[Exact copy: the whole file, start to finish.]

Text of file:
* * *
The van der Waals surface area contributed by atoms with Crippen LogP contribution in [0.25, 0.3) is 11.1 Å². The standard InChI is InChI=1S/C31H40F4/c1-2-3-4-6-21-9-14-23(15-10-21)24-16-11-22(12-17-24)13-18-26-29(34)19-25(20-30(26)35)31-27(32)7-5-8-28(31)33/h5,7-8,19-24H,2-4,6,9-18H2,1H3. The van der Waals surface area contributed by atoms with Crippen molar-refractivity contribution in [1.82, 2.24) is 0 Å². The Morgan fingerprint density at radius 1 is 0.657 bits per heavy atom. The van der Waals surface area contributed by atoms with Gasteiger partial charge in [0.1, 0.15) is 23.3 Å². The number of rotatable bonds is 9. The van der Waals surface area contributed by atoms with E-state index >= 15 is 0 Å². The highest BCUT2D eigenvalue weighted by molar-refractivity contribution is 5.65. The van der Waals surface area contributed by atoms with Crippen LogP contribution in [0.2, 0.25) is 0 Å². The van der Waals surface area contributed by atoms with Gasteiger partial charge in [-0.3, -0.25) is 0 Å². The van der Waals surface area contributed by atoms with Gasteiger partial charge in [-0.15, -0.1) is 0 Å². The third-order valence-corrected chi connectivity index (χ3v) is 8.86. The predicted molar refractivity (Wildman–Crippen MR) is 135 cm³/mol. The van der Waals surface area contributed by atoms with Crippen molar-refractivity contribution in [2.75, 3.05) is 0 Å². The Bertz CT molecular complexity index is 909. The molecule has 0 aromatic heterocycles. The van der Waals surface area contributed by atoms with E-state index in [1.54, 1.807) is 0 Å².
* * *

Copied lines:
The van der Waals surface area contributed by atoms with Crippen LogP contribution in [0.25, 0.3) is 11.1 Å². The standard InChI is InChI=1S/C31H40F4/c1-2-3-4-6-21-9-14-23(15-10-21)24-16-11-22(12-17-24)13-18-26-29(34)19-25(20-30(26)35)31-27(32)7-5-8-28(31)33/h5,7-8,19-24H,2-4,6,9-18H2,1H3. The van der Waals surface area contributed by atoms with Crippen molar-refractivity contribution in [1.82, 2.24) is 0 Å². The Morgan fingerprint density at radius 1 is 0.657 bits per heavy atom. The van der Waals surface area contributed by atoms with Gasteiger partial charge in [0.1, 0.15) is 23.3 Å². The number of rotatable bonds is 9. The van der Waals surface area contributed by atoms with E-state index >= 15 is 0 Å². The highest BCUT2D eigenvalue weighted by molar-refractivity contribution is 5.65. The van der Waals surface area contributed by atoms with Crippen LogP contribution in [0.2, 0.25) is 0 Å². The van der Waals surface area contributed by atoms with Gasteiger partial charge in [-0.3, -0.25) is 0 Å². The van der Waals surface area contributed by atoms with Gasteiger partial charge in [-0.15, -0.1) is 0 Å². The third-order valence-corrected chi connectivity index (χ3v) is 8.86. The predicted molar refractivity (Wildman–Crippen MR) is 135 cm³/mol. The van der Waals surface area contributed by atoms with Crippen molar-refractivity contribution in [2.75, 3.05) is 0 Å². The Bertz CT molecular complexity index is 909. The molecule has 0 aromatic heterocycles. The van der Waals surface area contributed by atoms with E-state index in [1.54, 1.807) is 0 Å².